Federal regulators have rejected a bid by the owner of Vermont Yankee to cancel a $40 million guarantee on the fund that will pay to mothball the nuclear power plant when it closes.
Rejecting Entergy Corp.'s contention that a new 20-year federal license extension assures the fund will have enough money to decommission the plant, the U.S. Nuclear Regulatory Commission notified the New Orleans-based company Wednesday that its application to cancel the guarantee had been turned down.
The NRC says it would be premature to cancel the payment, since the nuclear power plant in Vermont's southeastern corner may have to close in March, when its state license expires.
According to the NRC, the fund had $474 million in it as of Dec. 31, well short of the $564 million the NRC says it will take to decommission.
Federal regulators have granted Vermont Yankee a license to operate for 20 more years, but state officials want it shut down. Entergy is suing the state in U.S. District Court, saying that the jurisdiction for nuclear plant licensing lies with the federal government and that Vermont doesn't have the power to close it.
The suit goes to trial next month.
"Depending on the outcome of Vermont's review and (the suit), Vermont Yankee may no longer operate after March 21, 2012," NRC project manager James Kim wrote in a letter to Entergy. "Under that condition, the anticipated earnings during the renewal period would not be realized. Because of the uncertainty surrounding the plant's future, cancellation of the guarantee at this time would be premature."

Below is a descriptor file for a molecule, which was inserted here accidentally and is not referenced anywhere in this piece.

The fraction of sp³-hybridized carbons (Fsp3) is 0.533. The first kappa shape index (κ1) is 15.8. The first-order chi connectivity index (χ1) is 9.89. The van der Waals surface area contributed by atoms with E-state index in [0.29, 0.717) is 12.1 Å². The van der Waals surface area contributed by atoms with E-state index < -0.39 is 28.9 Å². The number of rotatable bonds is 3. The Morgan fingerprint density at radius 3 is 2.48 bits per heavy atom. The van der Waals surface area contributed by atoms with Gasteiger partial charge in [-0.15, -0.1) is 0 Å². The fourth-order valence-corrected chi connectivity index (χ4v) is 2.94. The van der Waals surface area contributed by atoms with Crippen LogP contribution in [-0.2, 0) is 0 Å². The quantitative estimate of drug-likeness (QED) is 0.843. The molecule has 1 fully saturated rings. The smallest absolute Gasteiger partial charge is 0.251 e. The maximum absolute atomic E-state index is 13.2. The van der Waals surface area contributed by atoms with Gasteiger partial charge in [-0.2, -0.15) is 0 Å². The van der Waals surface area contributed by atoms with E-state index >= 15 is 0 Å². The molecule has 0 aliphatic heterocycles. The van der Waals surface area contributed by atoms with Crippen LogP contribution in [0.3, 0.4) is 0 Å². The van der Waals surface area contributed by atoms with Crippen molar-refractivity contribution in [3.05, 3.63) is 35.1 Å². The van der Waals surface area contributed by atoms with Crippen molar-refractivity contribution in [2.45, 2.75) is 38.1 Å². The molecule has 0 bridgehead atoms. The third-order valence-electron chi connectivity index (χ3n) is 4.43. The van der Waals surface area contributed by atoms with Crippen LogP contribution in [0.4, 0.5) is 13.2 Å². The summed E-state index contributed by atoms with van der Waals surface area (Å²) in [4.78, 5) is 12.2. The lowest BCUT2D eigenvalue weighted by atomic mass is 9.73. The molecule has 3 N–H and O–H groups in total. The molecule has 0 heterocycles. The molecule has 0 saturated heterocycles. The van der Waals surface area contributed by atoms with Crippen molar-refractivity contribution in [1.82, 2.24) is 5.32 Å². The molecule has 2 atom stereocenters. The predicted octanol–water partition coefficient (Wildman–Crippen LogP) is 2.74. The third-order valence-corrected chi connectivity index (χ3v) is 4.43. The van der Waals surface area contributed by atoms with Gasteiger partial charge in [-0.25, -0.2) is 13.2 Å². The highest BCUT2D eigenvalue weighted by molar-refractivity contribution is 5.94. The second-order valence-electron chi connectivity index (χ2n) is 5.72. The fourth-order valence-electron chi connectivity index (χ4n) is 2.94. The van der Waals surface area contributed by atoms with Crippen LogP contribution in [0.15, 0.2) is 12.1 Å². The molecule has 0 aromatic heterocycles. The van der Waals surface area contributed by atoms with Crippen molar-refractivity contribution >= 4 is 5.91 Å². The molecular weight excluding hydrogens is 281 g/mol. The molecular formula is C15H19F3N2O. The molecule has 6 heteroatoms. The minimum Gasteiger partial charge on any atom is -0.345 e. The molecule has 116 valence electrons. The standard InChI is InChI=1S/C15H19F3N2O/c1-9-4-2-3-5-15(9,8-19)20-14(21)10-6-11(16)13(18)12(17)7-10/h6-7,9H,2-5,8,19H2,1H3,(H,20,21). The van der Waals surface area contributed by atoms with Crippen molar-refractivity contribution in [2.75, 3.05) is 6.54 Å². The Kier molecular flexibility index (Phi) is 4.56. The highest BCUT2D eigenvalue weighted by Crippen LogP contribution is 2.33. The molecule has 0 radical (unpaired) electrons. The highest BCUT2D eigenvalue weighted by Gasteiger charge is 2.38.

In April, Entergy applied for the break, saying that Vermont Yankee's continued operation through 2032 would provide a $211 million surplus over the minimum funding amount required by the NRC.
The NRC says no dice.
"We're telling Entergy that cancellation of the $40 million parent company guarantee for the Vermont Yankee decommissioning fund would be premature given the unresolved legal challenge," NRC spokesman Neil Sheehan said Thursday.
Larry Smith, a spokesman for Vermont Yankee, said the company had no immediate response to the NRC's denial.
"We've received the letter and we're reviewing it," he said.